c. Check the frame for cracks/ splits. These can be caused by a break-in in the past. If there are splits around the hinges then the new hinges won’t carry the door and the door might drop. This means the frame must be replaced. If there are splits around the locks then the door may not be as secure and the frame might need to be replaced. If the splits around a lock keep are small, then a London bar might help to re-inforce the frame and the old frame could be kept.

When your frame pass all tests you can buy your dream period front door I our online shop at https://www.bespokefrontdoor.com/doors

Complementing Traditional Period Door Features Part 2 – Our Services

If you live in a period home, it’s likely that you flaunt a traditional period front door to match – and there’s no better way to maintain and respect the elegance of your home’s architectural charm. If your period front door is an original, chances are it isn’t as secure as doors you see around the block today.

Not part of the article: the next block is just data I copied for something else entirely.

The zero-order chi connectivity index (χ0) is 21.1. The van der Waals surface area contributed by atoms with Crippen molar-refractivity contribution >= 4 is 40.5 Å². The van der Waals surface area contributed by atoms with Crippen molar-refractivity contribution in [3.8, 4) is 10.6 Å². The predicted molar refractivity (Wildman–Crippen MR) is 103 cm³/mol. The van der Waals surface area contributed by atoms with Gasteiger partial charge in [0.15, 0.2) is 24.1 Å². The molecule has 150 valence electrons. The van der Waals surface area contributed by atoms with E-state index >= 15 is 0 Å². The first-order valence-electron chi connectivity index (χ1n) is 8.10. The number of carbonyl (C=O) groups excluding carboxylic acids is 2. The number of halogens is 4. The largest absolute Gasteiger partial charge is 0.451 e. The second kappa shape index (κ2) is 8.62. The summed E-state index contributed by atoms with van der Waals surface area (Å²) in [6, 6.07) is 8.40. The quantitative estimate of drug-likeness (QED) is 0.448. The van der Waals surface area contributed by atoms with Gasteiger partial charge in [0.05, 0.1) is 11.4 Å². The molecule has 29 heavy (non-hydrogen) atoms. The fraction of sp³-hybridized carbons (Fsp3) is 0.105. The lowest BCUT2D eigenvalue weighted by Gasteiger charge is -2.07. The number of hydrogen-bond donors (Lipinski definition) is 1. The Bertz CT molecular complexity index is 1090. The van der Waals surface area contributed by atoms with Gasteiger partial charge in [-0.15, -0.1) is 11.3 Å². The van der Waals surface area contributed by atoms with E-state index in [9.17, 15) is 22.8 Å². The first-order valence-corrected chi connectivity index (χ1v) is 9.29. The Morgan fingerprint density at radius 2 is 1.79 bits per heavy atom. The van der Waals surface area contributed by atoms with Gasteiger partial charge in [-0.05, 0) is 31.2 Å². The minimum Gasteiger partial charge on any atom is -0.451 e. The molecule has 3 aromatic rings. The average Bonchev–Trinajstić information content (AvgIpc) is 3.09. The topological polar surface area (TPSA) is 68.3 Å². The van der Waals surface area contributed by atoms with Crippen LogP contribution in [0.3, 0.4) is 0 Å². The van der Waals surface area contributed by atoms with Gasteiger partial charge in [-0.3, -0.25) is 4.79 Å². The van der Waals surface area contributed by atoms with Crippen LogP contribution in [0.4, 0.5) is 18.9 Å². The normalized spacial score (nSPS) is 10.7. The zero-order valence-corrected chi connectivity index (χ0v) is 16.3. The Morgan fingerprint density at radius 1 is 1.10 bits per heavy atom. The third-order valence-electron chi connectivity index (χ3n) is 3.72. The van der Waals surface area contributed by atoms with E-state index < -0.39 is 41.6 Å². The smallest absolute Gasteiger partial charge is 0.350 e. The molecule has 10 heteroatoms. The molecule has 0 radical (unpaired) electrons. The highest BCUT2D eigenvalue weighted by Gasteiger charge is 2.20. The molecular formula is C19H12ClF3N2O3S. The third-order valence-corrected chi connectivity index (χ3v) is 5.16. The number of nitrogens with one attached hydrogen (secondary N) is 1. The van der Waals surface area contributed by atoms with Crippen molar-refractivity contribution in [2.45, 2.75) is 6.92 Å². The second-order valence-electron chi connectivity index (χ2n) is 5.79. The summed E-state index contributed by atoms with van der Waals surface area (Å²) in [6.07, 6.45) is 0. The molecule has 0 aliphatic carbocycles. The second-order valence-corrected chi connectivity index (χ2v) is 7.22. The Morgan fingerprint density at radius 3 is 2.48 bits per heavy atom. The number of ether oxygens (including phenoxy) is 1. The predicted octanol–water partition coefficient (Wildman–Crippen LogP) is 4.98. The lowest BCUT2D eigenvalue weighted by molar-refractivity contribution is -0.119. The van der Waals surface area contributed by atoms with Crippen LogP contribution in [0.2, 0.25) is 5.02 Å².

In part two, we’ll look at how you can upgrade your existing door with some modern-day features and still keep the authentic character within your home.

Choosing the Perfect Door Colour

There’s no limit to the colour possibilities available to us today, so when it comes to painting your new period door, you might find yourself overwhelmed by choice. However, it’s always a good idea to revert to tradition. Historically, black and red were popular choices for Georgian front doors, while grey is more common for more contemporary front doors.